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Drought Ruining Local Crops
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STUNTING GROWTH – Chris Hopkins holds a healthy corn plant amidst an area of withered plants.Photo by Makaylee Randolph
Pray For Rain:
STUNTING GROWTH – Chris Hopkins holds a healthy corn plant amidst an area of withered plants.Photo by Makaylee Randolph

Local farmers, cattlemen, and other agricultural professionals are struggling to keep their crops and livestock alive this month, as the current drought and hot days are complicating survival.

Local farmer Chris Hopkins is one of many fighting to keep his crops alive, as he has even gone so far as to put in a new well in one of his cornfields to help alleviate the strain on his irrigation pond. “When we started, the pond was full,” Hopkins said. “The well runs into it nonstop. We pump water 8-10 hours every night to water the field, then shut it off during the day. We are trying to make the most use out of that water. We’re losing ground though – if something doesn’t break in five or six days, we are going to be out of water at the irrigation pond.” continued from page

For Hopkins, the battle to save his corn never ends, as the corners of his field which are not reached by the pivot are already dry and dead. “This corn is already trying to make ears, so we cannot afford to sacrifice this crop,” he emphasized. “I cannot even use irrigation on my cotton fields because I cannot take water off of my corn.”

Because of the lack of moisture in these cotton fields, the seeds are struggling to make any progress. In fact, those sewn in fields without any sort of irrigation can easily be dug up from the ground.

Yet, it is not just heat and the lack of moisture harming the crops; because of the combination of these conditions with the steady wind in the area, Hopkins is unable to use the normal herbicides which he usually utilizes to protect his plants. “The wind has also complicated things. We’ve had high 90s temperatures in June with wind so we can’t spray crops with herbicide because of surrounding crops that are sensitive. That wind is also nonstop and just drying us out,” he added.

“This [hot weather and lack of rain] is something you do not think of unless you are in production agriculture and depend on it daily,” Hopkins summarized.

L ocallivestockowners are also struggling to provide for their herds during this arid weather. “It’s miserably dry and hot,” L.G. Herndon, Jr. Farms owner Bo Herndon remarked. “It’s affecting everything. We’re pumping ponds dry and have been running the well nonstop for six weeks now to make sure everything has water.”

He continued, “Once cows eat the grass down in a pasture and there’s no rain, there is no grass. We are having to continuously move cattle to different pastures, which is a long and tedious process.”

Ohoopee Angus Farms Owner Tara Wilkes also spoke on the struggles which the heat is causing for her business. “Livestock operations are suffering from the drought also. The ultimate result of drought is a reduction in forage production. We depend on being able to graze our animals during this time of year on open pasture and we spend a lot of time in the summer growing and baling hay to feed during winter months. Drought not only depletes our summer grazing but also impacts us for months to come. Not only do we produce less hay, we have no choice but to begin feeding it now, reducing our feed inventory before winter even arrives.”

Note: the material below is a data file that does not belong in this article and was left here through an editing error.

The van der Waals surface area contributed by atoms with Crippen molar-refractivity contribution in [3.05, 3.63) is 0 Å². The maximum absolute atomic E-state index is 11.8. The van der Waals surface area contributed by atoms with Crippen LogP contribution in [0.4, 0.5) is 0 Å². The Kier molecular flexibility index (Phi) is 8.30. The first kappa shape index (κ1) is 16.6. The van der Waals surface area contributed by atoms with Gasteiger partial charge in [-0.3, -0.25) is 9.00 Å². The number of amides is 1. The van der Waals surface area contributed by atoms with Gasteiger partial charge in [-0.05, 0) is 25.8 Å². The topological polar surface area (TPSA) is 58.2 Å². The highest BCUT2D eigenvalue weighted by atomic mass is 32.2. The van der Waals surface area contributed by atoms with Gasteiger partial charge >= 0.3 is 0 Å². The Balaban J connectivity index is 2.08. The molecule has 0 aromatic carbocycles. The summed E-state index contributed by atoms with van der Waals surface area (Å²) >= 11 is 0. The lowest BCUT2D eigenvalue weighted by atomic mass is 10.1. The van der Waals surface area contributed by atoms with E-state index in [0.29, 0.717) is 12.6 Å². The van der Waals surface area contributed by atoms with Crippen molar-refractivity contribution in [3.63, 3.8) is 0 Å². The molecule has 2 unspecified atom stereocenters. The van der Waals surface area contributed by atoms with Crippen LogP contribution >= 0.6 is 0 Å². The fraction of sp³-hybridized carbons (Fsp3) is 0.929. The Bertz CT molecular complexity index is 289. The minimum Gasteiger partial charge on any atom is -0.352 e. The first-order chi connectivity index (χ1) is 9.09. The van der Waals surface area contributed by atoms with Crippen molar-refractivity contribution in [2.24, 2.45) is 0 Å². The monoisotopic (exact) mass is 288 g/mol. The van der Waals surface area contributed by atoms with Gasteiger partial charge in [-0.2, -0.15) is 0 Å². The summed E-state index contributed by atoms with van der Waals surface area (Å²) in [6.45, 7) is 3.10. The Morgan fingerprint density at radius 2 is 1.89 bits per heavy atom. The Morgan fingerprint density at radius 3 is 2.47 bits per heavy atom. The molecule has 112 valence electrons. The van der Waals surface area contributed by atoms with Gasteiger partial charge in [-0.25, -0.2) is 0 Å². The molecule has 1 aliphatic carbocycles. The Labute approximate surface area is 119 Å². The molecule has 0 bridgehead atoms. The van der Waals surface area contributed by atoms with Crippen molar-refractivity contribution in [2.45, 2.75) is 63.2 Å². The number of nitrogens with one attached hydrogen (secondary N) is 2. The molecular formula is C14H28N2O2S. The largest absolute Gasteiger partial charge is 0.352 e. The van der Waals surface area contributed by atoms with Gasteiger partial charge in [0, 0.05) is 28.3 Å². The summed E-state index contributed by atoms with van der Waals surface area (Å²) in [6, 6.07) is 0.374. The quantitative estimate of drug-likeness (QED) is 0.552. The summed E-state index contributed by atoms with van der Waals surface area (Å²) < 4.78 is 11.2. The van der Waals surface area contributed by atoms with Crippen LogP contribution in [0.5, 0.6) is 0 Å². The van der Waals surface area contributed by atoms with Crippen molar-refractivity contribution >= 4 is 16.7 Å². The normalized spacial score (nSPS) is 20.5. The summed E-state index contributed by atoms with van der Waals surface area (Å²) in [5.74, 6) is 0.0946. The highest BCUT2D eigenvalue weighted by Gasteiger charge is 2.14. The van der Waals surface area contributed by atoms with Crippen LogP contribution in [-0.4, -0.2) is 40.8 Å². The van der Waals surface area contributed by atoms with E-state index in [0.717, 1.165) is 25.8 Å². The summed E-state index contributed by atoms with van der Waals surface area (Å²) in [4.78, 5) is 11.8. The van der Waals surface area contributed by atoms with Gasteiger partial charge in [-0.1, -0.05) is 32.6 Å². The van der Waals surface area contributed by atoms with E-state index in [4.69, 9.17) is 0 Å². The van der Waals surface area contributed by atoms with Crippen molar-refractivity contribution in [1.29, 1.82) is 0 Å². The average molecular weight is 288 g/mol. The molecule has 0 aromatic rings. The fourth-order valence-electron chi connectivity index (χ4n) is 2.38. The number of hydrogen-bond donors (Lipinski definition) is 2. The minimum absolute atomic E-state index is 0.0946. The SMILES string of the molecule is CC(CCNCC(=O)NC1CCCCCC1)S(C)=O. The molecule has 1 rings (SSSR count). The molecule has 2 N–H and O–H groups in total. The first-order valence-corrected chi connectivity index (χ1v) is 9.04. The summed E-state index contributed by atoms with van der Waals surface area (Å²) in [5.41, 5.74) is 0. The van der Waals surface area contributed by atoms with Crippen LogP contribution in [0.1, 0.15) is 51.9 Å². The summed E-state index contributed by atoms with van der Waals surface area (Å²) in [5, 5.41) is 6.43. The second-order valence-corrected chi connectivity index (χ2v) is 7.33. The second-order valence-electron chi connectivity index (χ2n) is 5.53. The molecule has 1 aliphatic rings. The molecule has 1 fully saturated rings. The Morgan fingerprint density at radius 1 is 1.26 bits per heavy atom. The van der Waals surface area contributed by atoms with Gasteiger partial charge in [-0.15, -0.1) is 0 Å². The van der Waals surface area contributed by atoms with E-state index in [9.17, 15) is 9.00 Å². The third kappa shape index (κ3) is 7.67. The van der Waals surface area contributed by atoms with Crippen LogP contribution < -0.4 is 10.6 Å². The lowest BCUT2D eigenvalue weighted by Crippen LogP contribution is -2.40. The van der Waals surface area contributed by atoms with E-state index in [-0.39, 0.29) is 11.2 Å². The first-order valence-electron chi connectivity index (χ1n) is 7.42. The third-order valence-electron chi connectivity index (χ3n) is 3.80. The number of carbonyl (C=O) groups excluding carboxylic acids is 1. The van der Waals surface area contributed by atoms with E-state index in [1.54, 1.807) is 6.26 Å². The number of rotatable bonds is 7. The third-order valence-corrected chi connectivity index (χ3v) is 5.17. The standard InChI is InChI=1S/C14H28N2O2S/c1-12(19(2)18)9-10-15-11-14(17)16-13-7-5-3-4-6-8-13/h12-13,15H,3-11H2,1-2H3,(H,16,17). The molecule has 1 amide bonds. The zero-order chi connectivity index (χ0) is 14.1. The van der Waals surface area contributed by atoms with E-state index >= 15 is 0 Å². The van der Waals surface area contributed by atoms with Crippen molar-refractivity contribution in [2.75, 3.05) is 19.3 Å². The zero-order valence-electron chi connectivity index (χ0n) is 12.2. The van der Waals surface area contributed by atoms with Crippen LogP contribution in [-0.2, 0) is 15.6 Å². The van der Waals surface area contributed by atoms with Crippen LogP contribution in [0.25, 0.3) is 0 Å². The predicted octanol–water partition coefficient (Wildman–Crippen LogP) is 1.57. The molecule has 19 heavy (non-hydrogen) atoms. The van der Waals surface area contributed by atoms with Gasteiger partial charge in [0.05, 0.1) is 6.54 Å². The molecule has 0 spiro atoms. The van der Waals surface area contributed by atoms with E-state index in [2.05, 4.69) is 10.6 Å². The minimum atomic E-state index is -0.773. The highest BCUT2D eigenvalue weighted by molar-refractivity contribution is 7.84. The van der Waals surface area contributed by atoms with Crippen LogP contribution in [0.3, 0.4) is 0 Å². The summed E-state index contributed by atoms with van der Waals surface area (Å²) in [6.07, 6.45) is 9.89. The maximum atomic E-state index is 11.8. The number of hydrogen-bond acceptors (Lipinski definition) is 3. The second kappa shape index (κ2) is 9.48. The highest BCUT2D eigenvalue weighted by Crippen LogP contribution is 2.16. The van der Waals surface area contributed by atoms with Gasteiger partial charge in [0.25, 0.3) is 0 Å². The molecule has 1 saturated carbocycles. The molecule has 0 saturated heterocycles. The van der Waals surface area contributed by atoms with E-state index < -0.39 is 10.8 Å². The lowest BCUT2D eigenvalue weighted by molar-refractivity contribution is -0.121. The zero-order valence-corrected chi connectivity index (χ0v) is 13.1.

Wilkes added, “The quality of the forage is also adversely affected by drought stress, tending towards lower protein levels and higher nitrate levels. Any time forage is reduced by quality and quantity, problems can be expected. Cattle will experience reduced pregnancy rates, loss of body condition, and likely, a reduction in milk production which in turn, can lower calf weaning weights.”

According to Toombs County Extension Coordinator Jason Edenfield, the current dry period is not as historically dry as the drought of 2022, but is much drier than the past years of 2021 and 2023. “We are not the driest that we have ever been, but we definitely need rain,” he commented. “The heat and lack of moisture is definitely taking a toll on the area.”

Edenfield shared that the last significant rainfall which the area has received was on May 25, when a little less than an inch of rain was recorded. “We had a lot of rain early – 23 total inches have fallen in the county this year – but we have only had 50 rainy days,” he clarified. “This early rain pushed the planting period later, which has been a problem because of the heat’s effect on the young crops.”

He continued, “Luckily, in Toombs County, many of our fields are irrigated because of the amount of vegetables we grow; so, even if we are not receiving rain, farmers can pump rain onto these fields. Yet, there are also several nonirrigated fields in the county, a lot of which are being destroyed through this heat. And for the cattle guys, this dry weather is brutal.”

The exact difference in crop yield cannot yet be calculated Edenfield said, but he is hopeful rain will come soon. “We are showing rain in the forecast this week; it would be a blessing,” he shared.

USING THE WINTER SUPPLY – Tara Wilkes feeding her cows. The cattle have very little grazing in the pastures due to the drought.

DIFFERENCE IN YIELD – Chris Hopkins shows the difference in the corn produced by a healthy plant in comparison to the corn produced by a plant affected by the drought.Photo by Makaylee Randolph

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